The California Breast Cancer Mapping Project (CBCMP) was initiated to explore the feasibility and utility of mapping areas in the state with elevated cancer rates without being limited to county boundaries. To do this, Tracking California recruited an advisory group of breast cancer advocates, clinicians, and public health practitioners to develop a mapping protocol that would identify geographic areas most impacted by breast cancer.
The analysis conducted using this mapping protocol yielded new information, identifying four areas of concern where invasive breast cancer was 10-20% higher than the state average during the time period of 2000-2008. The mapping protocol and results are outlined a report entitled California Breast Cancer Mapping Project: Identifying Areas of Concern in California.
Traditionally, reporting of breast cancer incidence rates is confined to the county level. The CBCMP was established to evaluate the utility of sub-county breast cancer mapping and to articulate guidelines for its implementation by convening an advisory group of breast cancer advocates, clinicians, and public health practitioners. Together with the advisory group, Tracking California aimed to develop a protocol to map invasive breast cancer rates that:
The CBCMP mapping protocol uses the Scan Statistic, a method developed during the mid-1990s by Martin Kulldorff and colleagues. The Scan Statistic is one of the most reviewed and analyzed statistical methods for depicting cancer geography. It was chosen as the cornerstone of the mapping protocol by the advisory group because of its ability to find true cancer elevations and exclude results due to random chance. The CBCMP protocol describes specific ways to implement the Scan Statistic, along with additional steps for screening out unreliable findings.
The CBCMP analysis was conducted using data from the California Cancer Registry describing the numbers of cases of invasive breast cancer among women by age, year of diagnosis, and census tract of residence at the time of diagnosis for the years 2000-2008. Population data (or denominators) and information about the populations in the Areas of Concern were taken from the 2000 and 2010 U.S. Census.
For more details on statistical methods, view the report and FAQs. For more details on the process to engaged the advisory group in the development of the mapping protocol, analysis, and results dissemination, view the manuscript.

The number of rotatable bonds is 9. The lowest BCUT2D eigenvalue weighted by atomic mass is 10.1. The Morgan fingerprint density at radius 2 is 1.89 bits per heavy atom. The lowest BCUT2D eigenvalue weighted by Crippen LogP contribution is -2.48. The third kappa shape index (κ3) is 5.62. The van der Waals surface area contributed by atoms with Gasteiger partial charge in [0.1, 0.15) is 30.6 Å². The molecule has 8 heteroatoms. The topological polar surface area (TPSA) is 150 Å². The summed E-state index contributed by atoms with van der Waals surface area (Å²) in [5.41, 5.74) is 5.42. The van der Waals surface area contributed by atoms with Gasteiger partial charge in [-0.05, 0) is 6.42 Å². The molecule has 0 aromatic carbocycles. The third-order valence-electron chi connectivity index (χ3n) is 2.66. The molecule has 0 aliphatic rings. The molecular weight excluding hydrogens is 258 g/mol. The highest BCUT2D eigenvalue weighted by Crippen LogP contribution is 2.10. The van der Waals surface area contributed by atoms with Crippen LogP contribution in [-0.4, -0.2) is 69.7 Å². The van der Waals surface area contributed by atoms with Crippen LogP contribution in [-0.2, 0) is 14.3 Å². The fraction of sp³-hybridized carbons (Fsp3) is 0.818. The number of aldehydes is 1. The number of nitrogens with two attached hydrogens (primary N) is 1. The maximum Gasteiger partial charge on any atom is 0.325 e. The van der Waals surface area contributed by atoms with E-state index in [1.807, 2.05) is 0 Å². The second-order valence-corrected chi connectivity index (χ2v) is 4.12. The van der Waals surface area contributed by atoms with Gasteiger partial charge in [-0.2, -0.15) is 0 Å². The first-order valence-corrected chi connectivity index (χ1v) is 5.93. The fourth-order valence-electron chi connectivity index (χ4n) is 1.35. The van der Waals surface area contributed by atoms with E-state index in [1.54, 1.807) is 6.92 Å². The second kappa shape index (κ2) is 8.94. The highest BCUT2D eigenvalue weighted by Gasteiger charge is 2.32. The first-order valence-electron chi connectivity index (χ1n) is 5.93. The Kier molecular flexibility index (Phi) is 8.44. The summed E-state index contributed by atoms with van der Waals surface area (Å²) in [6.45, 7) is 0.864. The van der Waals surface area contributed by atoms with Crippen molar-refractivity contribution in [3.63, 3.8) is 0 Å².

This mapping protocol yielded new and intriguing information by identifying areas- no longer restricted by county boundaries- with elevated rates of invasive breast cancer. We identified four areas of concern where invasive breast cancer rates were 10-20% higher than the state average (and higher than most county rates) from 2000-2008, These areas included portions of counties previously unknown to have elevated breast cancer rates. The areas of concern were:
The CBCMP mapping protocol is a valuable supplement to other breast cancer surveillance methods currently used by public agencies. It can:
The CBCMP protocol maintains widely accepted standards of scientific rigor and protects patient confidentiality.
Tracking California convened an advisory group representing breast cancer advocates, clinicians, and public health agencies. Members are listed below. The advisory group was tasked with addressing the following questions:
The CBCMP advisory group played a vital role throughout the entire study process, from assessing and selecting the statistical approach used in the study to guiding the development of the report. To learn more about the thoughts on the project, view the report preface written by the CBCMP advisory group.
||American Cancer Society, California Division|
||UCSF Helen Diller Family Comprehensive Cancer Center|
||Zero Breast Cancer|
||Breast Cancer Action|
||Breast Cancer Fund|
||California Health Collaborative|
||National Disease Clusters Alliance and Concerned Residents Initiative|
||Latinas Contra Cancer|
||Alameda County Department of Public Health|
||Los Angeles County Public Health Department|
||Bayview Hunters Point Community Advocates and San Francisco Department of Public Health|
||Cancer Prevention Institute of California|
|Sora Park Tanjasiri
||California State University, Fullerton|
Many government programs collect or provide breast cancer data. Additional public resources include the following:
The CBCMP was funded by the California Breast Cancer Research Program of the University of California.